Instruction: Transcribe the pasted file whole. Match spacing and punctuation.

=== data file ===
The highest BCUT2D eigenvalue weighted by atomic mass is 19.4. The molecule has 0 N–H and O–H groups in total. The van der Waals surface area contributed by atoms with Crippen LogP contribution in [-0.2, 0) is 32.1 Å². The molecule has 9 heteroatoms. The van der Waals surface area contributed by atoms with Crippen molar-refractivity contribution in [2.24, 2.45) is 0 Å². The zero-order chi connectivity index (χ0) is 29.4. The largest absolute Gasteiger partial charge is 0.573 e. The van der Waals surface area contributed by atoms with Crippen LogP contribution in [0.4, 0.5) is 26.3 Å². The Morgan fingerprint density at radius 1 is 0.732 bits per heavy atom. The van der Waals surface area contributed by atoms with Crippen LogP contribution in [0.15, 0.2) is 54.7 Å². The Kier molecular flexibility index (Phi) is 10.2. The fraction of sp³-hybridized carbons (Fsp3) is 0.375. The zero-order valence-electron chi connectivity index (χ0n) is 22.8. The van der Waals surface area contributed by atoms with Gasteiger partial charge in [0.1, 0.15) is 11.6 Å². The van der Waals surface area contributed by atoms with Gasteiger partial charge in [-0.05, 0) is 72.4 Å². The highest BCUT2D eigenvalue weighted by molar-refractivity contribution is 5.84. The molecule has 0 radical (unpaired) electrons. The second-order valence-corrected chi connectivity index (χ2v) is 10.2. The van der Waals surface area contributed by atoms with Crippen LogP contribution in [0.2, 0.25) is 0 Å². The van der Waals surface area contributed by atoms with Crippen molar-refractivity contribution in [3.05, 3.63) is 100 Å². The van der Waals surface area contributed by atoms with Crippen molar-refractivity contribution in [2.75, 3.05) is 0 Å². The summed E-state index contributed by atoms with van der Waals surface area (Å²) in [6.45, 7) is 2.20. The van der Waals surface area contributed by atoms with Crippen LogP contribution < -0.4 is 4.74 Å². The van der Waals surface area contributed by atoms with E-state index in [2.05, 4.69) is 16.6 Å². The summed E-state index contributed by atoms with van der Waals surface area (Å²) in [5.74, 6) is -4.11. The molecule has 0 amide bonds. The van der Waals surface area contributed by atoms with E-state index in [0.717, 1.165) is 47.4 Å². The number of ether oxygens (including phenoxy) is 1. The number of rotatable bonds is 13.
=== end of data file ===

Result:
The highest BCUT2D eigenvalue weighted by atomic mass is 19.4. The molecule has 0 N–H and O–H groups in total. The van der Waals surface area contributed by atoms with Crippen LogP contribution in [-0.2, 0) is 32.1 Å². The molecule has 9 heteroatoms. The van der Waals surface area contributed by atoms with Crippen molar-refractivity contribution in [2.24, 2.45) is 0 Å². The zero-order chi connectivity index (χ0) is 29.4. The largest absolute Gasteiger partial charge is 0.573 e. The van der Waals surface area contributed by atoms with Crippen LogP contribution in [0.4, 0.5) is 26.3 Å². The Morgan fingerprint density at radius 1 is 0.732 bits per heavy atom. The van der Waals surface area contributed by atoms with Crippen LogP contribution in [0.15, 0.2) is 54.7 Å². The Kier molecular flexibility index (Phi) is 10.2. The fraction of sp³-hybridized carbons (Fsp3) is 0.375. The zero-order valence-electron chi connectivity index (χ0n) is 22.8. The van der Waals surface area contributed by atoms with Gasteiger partial charge in [0.1, 0.15) is 11.6 Å². The van der Waals surface area contributed by atoms with Gasteiger partial charge in [-0.05, 0) is 72.4 Å². The highest BCUT2D eigenvalue weighted by molar-refractivity contribution is 5.84. The molecule has 0 radical (unpaired) electrons. The second-order valence-corrected chi connectivity index (χ2v) is 10.2. The van der Waals surface area contributed by atoms with Crippen LogP contribution in [0.2, 0.25) is 0 Å². The van der Waals surface area contributed by atoms with Crippen molar-refractivity contribution in [3.05, 3.63) is 100 Å². The van der Waals surface area contributed by atoms with Crippen molar-refractivity contribution in [2.75, 3.05) is 0 Å². The summed E-state index contributed by atoms with van der Waals surface area (Å²) in [6.45, 7) is 2.20. The van der Waals surface area contributed by atoms with Crippen LogP contribution < -0.4 is 4.74 Å². The van der Waals surface area contributed by atoms with E-state index in [2.05, 4.69) is 16.6 Å². The summed E-state index contributed by atoms with van der Waals surface area (Å²) in [5.74, 6) is -4.11. The molecule has 0 amide bonds. The van der Waals surface area contributed by atoms with E-state index in [0.717, 1.165) is 47.4 Å². The number of ether oxygens (including phenoxy) is 1. The number of rotatable bonds is 13.